First and foremost, I’d always wear a bra. All of those outfits that I thought looked better on us when you weren’t cloistered in a bra? So not worth it! Not only did I wear them at your expense, but those fickle outfits were in style one day and gone the next. As I pranced and danced around selfishly, I never considered the energy you spent defying gravity and keeping order. You deserved my support, a corset, a brassiere, but I didn’t give you anything to lean on. You had no cups to runneth over. You were exhausted, and I gave you nowhere to rest. I assumed you’d always float and coast through life, but instead, you’re boulders sinking to the ocean floor, faster and steadier than the rest of the crew. I vow to always provide you boulder-holders from this day forth.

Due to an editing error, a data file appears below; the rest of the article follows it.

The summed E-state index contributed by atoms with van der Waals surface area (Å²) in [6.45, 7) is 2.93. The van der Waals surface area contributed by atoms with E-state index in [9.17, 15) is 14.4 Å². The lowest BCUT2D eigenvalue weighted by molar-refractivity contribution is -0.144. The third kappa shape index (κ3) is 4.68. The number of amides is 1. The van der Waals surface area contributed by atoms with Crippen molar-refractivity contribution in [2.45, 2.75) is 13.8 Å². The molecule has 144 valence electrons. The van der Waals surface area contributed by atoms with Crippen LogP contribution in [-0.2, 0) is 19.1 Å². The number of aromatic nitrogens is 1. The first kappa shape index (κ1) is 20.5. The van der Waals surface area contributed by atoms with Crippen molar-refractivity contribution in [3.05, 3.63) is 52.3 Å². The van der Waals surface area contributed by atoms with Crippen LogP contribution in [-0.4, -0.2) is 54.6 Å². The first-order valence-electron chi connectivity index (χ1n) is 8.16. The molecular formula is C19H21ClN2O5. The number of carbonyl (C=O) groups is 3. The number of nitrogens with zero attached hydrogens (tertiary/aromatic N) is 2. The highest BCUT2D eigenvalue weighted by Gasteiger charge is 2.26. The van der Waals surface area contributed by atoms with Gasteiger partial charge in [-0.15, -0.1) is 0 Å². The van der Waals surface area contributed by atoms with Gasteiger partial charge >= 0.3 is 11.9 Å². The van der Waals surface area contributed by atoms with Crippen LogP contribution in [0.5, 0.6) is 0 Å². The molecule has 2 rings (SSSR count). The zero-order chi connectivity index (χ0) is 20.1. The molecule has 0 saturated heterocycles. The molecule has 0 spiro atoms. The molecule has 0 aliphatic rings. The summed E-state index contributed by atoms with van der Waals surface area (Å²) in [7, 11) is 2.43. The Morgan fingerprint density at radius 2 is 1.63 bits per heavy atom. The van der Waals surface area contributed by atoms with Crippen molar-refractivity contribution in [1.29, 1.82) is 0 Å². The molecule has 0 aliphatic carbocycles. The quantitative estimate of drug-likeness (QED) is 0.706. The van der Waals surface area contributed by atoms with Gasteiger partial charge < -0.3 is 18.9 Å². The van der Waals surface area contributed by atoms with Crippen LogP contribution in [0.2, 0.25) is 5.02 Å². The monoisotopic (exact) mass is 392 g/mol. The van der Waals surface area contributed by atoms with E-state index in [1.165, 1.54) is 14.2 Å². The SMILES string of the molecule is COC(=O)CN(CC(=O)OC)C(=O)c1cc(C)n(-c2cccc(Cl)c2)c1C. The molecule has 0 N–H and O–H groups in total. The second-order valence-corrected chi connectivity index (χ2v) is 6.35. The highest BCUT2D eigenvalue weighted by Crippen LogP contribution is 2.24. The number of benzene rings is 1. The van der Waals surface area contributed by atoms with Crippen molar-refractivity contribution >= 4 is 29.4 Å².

I’d Have You Properly Measured

Secondly, I’d invest my time and money to have you properly measured. For decades I thought you were a 38-C. When I finally followed a tip to have you fitted by a professional bra-fitter on my 40th birthday, you measured in at 34-DDD. You were Cinderella and deserved a glass slipper and a pumpkin coach to carry your melon-like offerings, but instead, I held you back and forced you into the wrong mold and fit for years. Even when I was conscientious enough to protect you with a bra, I failed to give you an adequate foundation. But never again. Now, I march and speak daily on your behalf, touting to all who will listen from 18 years and older, “Please, treat your ladies with respect regardless of their size and give them a place to lay. Your queens have a long journey ahead!

I’d Bathe You in SPF and Moisturizers

Thirdly, I’d lather you and Ms. Décolletage up with SPF every second you were exposed to the sun, and I’d coat you in moisturizing lotion after every shower and bath. I do both now because I get it. At the time, I had no idea how closely the two of you worked together, but now I appreciate that Ms. Déco was holding and pulling you up as long as she could. Her wrinkles are now like roadways and canyons pointing me in the direction you’ve moved.

Posture and Form Exercises – A Must